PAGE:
Beastly Kingdomme rumors still pop up from time to time, but the Dragon Tower coaster is probably off the drawing boards, since another local theme park already has a similar ride, called Dragon Gravel Parking Lot.
But while the Tower never did emerge, a Dragon King nonetheless rules the Animal Kingdom. His lair is hidden now, around a secret bend of the river that was once plied by the Discovery River Boats. As the boats traversed the waterway past Camp Minnie-Mickey, they would encounter the Dragon King himself, apparently in a bit of discomfort after consuming a meal of
Mexicans Mexican food the night before. Large blasts of flame would spurt from his cave as the boat passed, and you could hear his ferocious growls. Now that the River Boats are long gone, the only evidence of him is in a rock sculpture on the banks of the river, visible only from the Camp Minnie Mickey bridge.
Epcot also had a dragon from day one. He was a friendly little feller, with two tiny wings, horns of a steer, and royal purple pigment. That’s right, it’s famed naturalist John Muir.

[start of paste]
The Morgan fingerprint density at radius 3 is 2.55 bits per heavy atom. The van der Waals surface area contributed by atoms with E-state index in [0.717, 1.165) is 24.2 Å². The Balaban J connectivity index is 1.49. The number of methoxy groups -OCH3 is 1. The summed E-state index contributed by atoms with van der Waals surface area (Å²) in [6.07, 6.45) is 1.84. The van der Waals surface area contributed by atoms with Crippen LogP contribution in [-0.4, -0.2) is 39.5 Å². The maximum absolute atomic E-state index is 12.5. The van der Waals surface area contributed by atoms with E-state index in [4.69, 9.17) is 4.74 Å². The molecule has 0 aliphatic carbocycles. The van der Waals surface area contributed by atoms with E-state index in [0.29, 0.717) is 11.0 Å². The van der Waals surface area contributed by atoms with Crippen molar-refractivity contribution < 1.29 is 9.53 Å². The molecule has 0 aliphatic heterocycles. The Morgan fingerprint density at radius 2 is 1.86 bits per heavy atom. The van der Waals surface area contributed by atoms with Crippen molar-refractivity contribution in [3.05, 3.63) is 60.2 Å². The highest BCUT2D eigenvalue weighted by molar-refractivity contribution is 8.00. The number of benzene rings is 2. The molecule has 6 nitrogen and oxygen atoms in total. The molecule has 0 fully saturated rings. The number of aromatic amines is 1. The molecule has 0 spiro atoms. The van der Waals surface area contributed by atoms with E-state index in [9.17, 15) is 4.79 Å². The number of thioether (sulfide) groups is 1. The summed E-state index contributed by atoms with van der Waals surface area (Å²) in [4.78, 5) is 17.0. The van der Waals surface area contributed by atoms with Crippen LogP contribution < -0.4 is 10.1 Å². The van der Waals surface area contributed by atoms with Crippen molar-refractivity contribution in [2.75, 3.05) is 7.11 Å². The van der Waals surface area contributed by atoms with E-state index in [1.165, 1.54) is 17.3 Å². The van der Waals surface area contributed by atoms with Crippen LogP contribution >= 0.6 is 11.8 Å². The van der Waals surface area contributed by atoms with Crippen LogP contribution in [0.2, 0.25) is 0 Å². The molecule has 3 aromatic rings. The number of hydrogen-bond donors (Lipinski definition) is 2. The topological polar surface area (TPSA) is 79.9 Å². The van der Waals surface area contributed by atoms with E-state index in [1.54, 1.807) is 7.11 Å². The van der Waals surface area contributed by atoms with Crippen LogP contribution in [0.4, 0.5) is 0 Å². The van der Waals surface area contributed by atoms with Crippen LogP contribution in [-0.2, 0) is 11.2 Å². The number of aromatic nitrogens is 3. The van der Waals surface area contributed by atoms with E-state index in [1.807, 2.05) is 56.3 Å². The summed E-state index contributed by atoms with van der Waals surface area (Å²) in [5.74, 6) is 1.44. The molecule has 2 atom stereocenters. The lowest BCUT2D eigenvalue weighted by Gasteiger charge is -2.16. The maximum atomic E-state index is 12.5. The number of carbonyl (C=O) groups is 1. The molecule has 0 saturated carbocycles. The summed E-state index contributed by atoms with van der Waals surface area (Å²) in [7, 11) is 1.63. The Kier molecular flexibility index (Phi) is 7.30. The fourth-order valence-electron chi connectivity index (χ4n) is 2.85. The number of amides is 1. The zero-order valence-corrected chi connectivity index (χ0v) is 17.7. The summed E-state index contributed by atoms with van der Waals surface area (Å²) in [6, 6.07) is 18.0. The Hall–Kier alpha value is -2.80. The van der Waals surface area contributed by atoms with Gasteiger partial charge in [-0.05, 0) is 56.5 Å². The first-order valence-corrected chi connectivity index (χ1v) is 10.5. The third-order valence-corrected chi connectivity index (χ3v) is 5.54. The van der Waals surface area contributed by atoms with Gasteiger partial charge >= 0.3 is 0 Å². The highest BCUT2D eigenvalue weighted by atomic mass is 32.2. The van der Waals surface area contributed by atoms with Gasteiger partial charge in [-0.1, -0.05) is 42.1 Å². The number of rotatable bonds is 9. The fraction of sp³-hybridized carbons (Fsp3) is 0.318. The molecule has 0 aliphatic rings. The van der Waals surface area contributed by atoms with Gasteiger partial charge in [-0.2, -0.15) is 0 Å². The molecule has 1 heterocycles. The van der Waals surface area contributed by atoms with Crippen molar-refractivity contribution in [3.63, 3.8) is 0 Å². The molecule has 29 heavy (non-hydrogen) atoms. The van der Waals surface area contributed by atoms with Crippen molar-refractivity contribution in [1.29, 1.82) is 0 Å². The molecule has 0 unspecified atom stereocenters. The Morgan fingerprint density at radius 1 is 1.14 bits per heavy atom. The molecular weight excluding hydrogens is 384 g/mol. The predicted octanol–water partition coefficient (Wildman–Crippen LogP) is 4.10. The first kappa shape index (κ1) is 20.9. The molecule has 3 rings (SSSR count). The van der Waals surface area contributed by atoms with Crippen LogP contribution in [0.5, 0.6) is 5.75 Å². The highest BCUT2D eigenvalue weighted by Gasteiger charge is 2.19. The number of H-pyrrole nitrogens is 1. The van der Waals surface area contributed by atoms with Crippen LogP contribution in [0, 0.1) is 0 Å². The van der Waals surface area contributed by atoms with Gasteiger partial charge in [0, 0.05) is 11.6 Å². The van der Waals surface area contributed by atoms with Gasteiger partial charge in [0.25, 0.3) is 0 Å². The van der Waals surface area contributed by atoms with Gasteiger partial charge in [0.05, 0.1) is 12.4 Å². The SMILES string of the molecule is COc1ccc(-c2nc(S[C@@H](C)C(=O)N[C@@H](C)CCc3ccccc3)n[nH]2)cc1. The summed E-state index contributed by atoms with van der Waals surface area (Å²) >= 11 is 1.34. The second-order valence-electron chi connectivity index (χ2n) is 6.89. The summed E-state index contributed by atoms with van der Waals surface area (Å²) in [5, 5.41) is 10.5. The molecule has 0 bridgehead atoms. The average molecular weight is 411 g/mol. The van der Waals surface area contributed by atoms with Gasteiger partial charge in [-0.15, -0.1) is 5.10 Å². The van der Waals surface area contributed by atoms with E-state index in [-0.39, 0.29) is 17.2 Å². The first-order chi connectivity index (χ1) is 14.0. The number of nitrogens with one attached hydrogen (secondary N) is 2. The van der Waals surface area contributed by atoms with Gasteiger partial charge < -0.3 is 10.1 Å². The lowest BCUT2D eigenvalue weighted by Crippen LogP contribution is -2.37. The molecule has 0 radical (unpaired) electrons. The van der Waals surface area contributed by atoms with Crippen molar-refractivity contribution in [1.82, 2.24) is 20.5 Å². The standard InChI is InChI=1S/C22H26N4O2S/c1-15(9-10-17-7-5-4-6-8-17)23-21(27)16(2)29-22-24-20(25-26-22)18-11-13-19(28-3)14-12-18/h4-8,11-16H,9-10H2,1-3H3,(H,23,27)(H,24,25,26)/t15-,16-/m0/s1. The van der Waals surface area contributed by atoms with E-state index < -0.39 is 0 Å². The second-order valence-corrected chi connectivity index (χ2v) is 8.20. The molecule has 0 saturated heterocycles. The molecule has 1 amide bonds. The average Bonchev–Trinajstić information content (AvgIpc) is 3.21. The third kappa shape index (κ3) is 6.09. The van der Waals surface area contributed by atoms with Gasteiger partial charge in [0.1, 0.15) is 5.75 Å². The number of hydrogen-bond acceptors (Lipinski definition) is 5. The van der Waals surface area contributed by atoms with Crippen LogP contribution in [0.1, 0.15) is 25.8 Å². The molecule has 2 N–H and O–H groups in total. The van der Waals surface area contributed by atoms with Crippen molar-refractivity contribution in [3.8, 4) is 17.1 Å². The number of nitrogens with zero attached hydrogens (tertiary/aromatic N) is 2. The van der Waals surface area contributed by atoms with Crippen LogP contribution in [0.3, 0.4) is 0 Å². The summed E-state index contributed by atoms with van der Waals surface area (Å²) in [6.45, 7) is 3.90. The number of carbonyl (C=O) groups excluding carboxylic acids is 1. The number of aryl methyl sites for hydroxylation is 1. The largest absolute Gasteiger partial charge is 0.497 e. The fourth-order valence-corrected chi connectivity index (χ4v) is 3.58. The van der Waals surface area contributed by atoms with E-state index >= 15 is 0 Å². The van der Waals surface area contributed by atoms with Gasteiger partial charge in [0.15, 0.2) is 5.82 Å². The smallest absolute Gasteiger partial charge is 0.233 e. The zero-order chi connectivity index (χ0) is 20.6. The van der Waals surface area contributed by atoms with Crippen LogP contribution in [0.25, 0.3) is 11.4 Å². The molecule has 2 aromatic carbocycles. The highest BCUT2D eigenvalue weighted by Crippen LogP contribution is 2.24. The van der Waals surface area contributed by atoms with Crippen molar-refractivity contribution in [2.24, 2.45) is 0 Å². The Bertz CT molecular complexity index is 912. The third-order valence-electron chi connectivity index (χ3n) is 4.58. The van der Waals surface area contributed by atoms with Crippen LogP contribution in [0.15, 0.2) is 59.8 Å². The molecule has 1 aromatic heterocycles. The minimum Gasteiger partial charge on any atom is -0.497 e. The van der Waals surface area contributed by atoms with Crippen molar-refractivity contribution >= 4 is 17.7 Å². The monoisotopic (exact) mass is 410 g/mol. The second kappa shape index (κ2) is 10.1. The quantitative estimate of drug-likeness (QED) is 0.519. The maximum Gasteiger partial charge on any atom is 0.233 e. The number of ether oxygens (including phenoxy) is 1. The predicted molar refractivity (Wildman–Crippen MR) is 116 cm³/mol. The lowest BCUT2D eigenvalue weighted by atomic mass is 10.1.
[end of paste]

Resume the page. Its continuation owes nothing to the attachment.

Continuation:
No, no, of course it was Figment, the star of the Imagination pavilion. Unlike his brother over at Animal Kingdom, Figment is a happy dragon, and a rather inquisitive one at that. He has become one of the most beloved of all park characters, and even possessed a bit of political savvy, staging a comeback after he had been deposed for a few years following a disastrous rehab of Journey Into Imagination
Figment still delights guests to this day, with such magical experiences as blaring train horns and skunk smells. Hey, blame the writers; it’s not his fault. He also leads the way in Epcot merchandising, with his own keychains, plush dolls, figurines, t-shirts, and nose hair clippers.
Disney’s Hollywood Studios
At first, it’s hard to remember where the Dragon King of the Studios lives. But he’s not really hidden at all. He’s out in the open, playing host to one of the park’s core attractions. But his presence is strictly a two-dimensional one. He’s also one of two dragons on this list to star in his own motion picture.